Monday, 19 December 2011

Mind your language – Oz Style!

Anyone who followed the recent debate about the actor Ricky Gervais’s use in tweets of the word ‘mong’ will be in no doubt that the terminology we use is under scrutiny everywhere, and people can be touched personally by terms even though they may have been given a new meaning by a new generation. It’s the same with diabetes – do you shudder at the word ‘diabetic’, shout aloud at the television when presenters talk about ‘non compliant patients’ or simply shrug your shoulders and say “they’re just words, get over it”?

Whatever your view, there are some strong feelings about language and diabetes. One in particular is that the language we use reflects the views we hold and these can slip over into how we treat people – for example in hospital, someone being referred to as ‘the diabetic in bed 5’, or in a clinic as ‘the patient’, suggests they are talking about objects rather than actual individuals. We once heard someone describe this experience in a clinic as “they might as well ask for the ‘next pancreas’ please”! 

Now Diabetes Australia have published ‘A new language for diabetes’, a position statement that aims to improve communications with and about people with diabetes. Its 10 summary recommendations include:

  • Avoid jargon
  • Avoid judgemental terms
  • Be holistic – don’t just consider the medical aspects
  • Focus on what’s achievable
  • Use language that is positive and supportive, and forward rather than backward-looking

Pretty straightforward stuff you might think, but for anyone remaining in any doubt, the report also includes some helpful examples to show exactly what words and expressions could be used as alternatives to those which don't. For example:

instead of:                                    use this:

diabetic/sufferer/patient         person living with diabetes
diabetes control                           diabetes management
failed to / failure                           has not, did not
blood testing                            self monitoring or checking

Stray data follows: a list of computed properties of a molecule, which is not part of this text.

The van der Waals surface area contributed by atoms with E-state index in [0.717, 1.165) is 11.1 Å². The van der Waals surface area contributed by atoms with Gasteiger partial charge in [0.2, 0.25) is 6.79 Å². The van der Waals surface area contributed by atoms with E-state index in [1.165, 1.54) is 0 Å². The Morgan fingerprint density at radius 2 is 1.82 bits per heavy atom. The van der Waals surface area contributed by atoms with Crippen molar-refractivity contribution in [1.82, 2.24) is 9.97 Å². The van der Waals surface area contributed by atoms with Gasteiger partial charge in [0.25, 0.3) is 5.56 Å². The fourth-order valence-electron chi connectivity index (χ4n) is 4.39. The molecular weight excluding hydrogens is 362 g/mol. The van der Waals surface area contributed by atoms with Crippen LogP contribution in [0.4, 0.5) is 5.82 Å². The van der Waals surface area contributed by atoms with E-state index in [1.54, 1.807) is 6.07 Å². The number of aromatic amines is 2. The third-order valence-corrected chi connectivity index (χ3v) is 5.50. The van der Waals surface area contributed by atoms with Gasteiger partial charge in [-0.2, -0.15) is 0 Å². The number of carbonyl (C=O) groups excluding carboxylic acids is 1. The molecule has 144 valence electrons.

There’s nothing not to like about this document – with the possible exception of the sadness that it needs to exist at all. It seems such a shame that people need to be reminded of the very personal nature of diabetes and the efforts that people make day in day out to keep on top of a condition that most definitely does not keep to the ‘rules’ - as a lady with type 2 diabetes once put it to a health professional “I’m afraid my body hasn’t read your text book!”

We welcome this statement with open arms, particularly as it is so consistent with our own philosophy of personal, individual care and attention, which we apply to all our own writing and publications.

Our Australian colleagues have given an example to all other countries and we hope many others will adopt this idea. Diabetes Australia - in the plainest possible language - thank you!

The full statement is available to download FREE from the ‘SD Focus’ section of our website home page. For your copy, simply go to and log in or register and log in.

Diabetes Australia. A new language for diabetes: improving communications with and about people with diabetes.

How much does the language people use in relation to diabetes matter to you? We'd love to know, so feel free to share your thoughts in the discussion below…


  1. Very interesting. My daughter is diabetic. I am asthmatic. I would have no problem with someone saying about me 'the asthmatic in the bed over there' if they didn't know my name. It is a description only, it does not make it that that is who I am, it is a quick way of describing me. To me it is like a teacher talking to another teacher and trying to describe a certain child in their class if the name is not known. You would surely say the most obvious thing. If the child had blond hair you would say the blond one, or indeed the dark hair, however you cannot say the ginger one, as that could be seen as derogatory when infact it is just a description and not derogatory. If there is one child with diabetes in the class and one with asthma or even epilepsy that is the obvious description, the diabetic child, or the asthmatic child, to me it is the same as blond child, or the bigger child or the smallest boy.

    I asked my daughter recently what she thought and she too (aged 11 1/2 years old) had no problem with the word 'diabetic' and she too said it is just a description.

    I do have friends though who do mind so it really is each to their own but I have no problem at all as I don't get offended.

    Happy Christmas everyone and a happy and healthy New Year.

  2. Thanks Adrienne, it's really good to hear your thoughts. We're intrigued about your comment that describing a child's hair colour as 'blond' or 'dark' hair is ok, but not 'ginger'?

    Happy Christmas to you and yours, too!